It can make you a better trader or investor. For example, the blog post Josh selected Monday, from chessNwine, nailed Facebook's FB action:
Given the gap-up this morning, I would not buy Facebook right here, right now, but you can be sure I am stalking any consolidation for a swing long entry point.After that A.M. gap-up -- to as high as $28.88 after a $28 even open -- FB closed down 3.4% at $27.04. Not a shock given the stock's recent strength; it's up roughly 55% over the last three months. So, that's how a swing trader is handling Facebook, but what if you're a long-term investor.
First and foremost, there's nothing wrong with taking profits, even in a stock with legs. Never regret taking money off of the table. Doesn't matter if Facebook heads to $100. Did you get out with a capital gain? If you can answer yes, proceed to the next trade or investment. (For that matter, if you answer no, take your lumps and move along). As my colleague, TheStreet contributor Robert Weinstein likes to say: If you're not leaving money on the table, you're not making money. And, as I say, if a stock dumps you, don't come back to it, even for a quickie, on the rebound. If you're not going to bank profits, accumulate. The investing elite likes to scoff at the notion of dollar-cost averaging. They cite studies that show buying $10,000 worth of stock at one time works better than investing a little each month. Those studies are garbage, primarily because it's not possible to get a reliable sample. Plus, not everybody has ten grand to drop on one stock, let alone the handful or more they want to buy.
Timing matters too much in that mess. So don't waste your time with it.Focus on your circumstances. How much money do you have to invest in a lump sum? How much can you invest weekly, bi-weekly or monthly? Do you have the time to mind your portfolio daily? Ultimately, you need to do what suits you. If you're not in the right stocks, it doesn't matter much when you buy them or how you spread out your investments, if at all. Maybe lump-sum investing returns 8% on stock X in scenario Y, but only 6.8% via dollar-cost averaging. But, again, you waste time worrying about a percent here and there. It's the stock you select that matters. An investment in Microsoft MSFT or Intel INTC five years ago didn't turn out quite as well as one in Apple AAPL or Amazon.com AMZN regardless of the method. It's easy to quantify the difference between 20% and 25% losses and 175% and 227% gains. Focus on picking the best stocks. Period. That's what makes you a successful long-term investor -- stock picking. Not how you scale in or timing. If you think Facebook is, to some extent, the next Apple or Amazon, buy a little bit as often as you can. Not as much as you can whenever you can, but a little as often as you can.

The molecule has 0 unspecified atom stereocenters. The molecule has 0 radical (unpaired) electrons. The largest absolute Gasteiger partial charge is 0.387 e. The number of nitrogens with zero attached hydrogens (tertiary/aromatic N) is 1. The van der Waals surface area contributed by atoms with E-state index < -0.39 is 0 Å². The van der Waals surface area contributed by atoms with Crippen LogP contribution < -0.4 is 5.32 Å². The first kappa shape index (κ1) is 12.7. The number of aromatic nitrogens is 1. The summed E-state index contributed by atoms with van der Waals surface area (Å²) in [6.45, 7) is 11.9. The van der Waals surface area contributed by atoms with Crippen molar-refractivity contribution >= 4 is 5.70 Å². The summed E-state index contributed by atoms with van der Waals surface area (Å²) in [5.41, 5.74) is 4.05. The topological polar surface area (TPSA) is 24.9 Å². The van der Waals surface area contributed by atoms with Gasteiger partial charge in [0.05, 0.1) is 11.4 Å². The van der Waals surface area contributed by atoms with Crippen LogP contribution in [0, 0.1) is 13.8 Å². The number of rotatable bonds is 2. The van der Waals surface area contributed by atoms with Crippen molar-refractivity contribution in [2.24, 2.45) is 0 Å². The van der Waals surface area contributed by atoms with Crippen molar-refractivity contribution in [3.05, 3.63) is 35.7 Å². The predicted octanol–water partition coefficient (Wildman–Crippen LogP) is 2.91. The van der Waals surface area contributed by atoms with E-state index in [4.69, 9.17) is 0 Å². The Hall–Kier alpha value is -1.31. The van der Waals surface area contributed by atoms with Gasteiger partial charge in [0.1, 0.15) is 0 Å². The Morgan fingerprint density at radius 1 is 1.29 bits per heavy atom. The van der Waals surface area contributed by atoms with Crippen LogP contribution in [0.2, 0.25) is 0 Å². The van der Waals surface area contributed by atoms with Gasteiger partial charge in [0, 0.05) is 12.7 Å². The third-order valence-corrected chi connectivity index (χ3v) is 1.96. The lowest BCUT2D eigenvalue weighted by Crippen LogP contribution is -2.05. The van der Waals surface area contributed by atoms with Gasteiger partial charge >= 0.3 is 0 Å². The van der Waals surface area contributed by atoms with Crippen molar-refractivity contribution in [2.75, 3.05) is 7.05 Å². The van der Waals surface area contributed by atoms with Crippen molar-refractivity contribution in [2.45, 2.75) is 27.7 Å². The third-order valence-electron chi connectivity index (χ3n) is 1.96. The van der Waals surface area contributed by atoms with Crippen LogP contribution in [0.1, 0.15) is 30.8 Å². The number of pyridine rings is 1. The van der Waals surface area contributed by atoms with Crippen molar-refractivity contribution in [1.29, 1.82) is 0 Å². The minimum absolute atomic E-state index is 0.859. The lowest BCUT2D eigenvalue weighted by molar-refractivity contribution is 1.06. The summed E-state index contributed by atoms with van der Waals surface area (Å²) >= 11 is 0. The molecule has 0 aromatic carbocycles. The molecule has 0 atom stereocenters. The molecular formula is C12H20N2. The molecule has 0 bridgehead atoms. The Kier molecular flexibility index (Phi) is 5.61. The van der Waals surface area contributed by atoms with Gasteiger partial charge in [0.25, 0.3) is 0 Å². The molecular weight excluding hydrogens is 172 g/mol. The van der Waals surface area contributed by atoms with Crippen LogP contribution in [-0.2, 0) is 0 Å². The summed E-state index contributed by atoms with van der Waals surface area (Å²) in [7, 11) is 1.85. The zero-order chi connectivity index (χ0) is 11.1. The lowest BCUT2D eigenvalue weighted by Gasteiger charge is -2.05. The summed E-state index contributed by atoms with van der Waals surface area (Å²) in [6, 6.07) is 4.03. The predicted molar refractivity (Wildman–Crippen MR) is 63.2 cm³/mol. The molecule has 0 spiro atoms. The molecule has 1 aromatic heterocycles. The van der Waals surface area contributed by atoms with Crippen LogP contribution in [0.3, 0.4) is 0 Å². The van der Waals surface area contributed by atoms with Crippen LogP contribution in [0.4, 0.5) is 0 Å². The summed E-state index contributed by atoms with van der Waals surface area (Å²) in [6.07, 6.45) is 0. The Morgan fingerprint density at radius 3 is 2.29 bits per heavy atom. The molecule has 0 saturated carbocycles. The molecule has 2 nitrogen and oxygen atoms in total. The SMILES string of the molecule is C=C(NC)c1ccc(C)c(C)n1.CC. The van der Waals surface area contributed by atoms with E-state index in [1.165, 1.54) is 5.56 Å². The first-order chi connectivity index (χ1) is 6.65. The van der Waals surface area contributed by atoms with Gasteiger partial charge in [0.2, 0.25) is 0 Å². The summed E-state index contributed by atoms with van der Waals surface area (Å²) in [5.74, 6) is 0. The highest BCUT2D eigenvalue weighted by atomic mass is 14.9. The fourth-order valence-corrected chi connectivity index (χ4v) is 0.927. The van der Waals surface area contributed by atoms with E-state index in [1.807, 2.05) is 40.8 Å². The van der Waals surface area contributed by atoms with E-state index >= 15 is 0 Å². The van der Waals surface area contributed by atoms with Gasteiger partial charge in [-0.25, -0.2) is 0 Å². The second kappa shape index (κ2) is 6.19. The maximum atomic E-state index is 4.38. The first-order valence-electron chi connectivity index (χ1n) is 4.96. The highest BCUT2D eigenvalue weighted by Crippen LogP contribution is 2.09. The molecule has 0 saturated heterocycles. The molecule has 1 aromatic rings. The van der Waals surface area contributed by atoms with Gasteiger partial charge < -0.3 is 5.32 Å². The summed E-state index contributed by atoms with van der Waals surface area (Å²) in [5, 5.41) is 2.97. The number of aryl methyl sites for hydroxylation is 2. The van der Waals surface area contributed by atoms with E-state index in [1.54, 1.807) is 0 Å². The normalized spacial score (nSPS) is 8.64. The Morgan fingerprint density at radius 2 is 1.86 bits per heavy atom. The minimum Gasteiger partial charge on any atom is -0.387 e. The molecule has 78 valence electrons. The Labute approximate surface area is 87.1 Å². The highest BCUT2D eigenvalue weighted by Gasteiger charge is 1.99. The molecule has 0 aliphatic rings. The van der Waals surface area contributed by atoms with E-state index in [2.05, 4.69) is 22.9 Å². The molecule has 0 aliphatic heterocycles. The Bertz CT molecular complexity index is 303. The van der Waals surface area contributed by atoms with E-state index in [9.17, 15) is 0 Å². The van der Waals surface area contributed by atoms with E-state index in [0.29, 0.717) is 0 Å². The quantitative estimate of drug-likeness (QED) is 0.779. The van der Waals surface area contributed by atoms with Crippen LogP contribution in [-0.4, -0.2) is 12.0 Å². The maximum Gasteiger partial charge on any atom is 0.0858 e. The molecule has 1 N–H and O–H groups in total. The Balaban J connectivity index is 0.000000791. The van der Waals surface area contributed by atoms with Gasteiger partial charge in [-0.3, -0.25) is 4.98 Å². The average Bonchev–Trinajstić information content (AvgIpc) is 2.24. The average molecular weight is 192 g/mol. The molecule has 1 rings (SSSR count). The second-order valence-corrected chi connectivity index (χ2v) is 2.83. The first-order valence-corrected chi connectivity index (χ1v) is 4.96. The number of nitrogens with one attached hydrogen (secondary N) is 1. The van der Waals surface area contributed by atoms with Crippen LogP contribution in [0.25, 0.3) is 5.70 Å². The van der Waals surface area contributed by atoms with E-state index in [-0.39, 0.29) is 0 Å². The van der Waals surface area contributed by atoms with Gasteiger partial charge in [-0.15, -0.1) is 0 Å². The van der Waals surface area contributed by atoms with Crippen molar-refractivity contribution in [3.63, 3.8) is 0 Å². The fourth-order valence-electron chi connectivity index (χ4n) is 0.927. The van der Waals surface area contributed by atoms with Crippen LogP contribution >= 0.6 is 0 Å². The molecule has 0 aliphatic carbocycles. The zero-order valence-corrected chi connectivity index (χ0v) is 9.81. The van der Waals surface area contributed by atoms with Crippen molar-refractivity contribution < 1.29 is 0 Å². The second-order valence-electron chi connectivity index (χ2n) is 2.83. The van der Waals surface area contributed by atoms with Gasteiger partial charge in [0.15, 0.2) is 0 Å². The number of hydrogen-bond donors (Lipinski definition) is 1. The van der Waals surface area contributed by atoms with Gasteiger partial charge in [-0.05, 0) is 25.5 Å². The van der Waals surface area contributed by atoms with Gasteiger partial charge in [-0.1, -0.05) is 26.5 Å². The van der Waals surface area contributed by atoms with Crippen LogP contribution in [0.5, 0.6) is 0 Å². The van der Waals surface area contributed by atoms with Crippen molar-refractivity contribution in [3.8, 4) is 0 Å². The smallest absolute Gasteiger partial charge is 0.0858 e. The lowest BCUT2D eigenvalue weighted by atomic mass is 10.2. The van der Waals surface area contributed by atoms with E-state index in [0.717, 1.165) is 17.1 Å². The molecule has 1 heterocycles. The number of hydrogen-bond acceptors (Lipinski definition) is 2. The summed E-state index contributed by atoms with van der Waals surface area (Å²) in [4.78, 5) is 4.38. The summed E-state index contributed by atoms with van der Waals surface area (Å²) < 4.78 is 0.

If this company reaches even half of its mobile monetization potential, it will be one of the top investments over the next five years. I said the same thing when the stock was getting beat up and outlets such as Barron's were setting $15 price targets.Endpoint -- I wouldn't mind dollar-cost averaging into a big winner. Sure, you'll buy more shares at higher prices if the thing moves in a straight line, but you'll still end up better off than the guy who went long MSFT or INTC. In my experience, on stocks that don't soar, averaging in over time almost always benefits. The best thing about it -- you look up one day and realize you accumulated a nice chunk of cash. When I signed as a full-time employee at TheStreet, I had to sell my stocks. I was pleasantly surprised with how things ended up in the names I had been dollar-cost averaging into for several years. Almost across the board, they performed better, just as well or ever so slightly below stocks I bought one time and forgot about. Follow @rocco_thestreet--Written by Rocco Pendola in Santa Monica, Calif.
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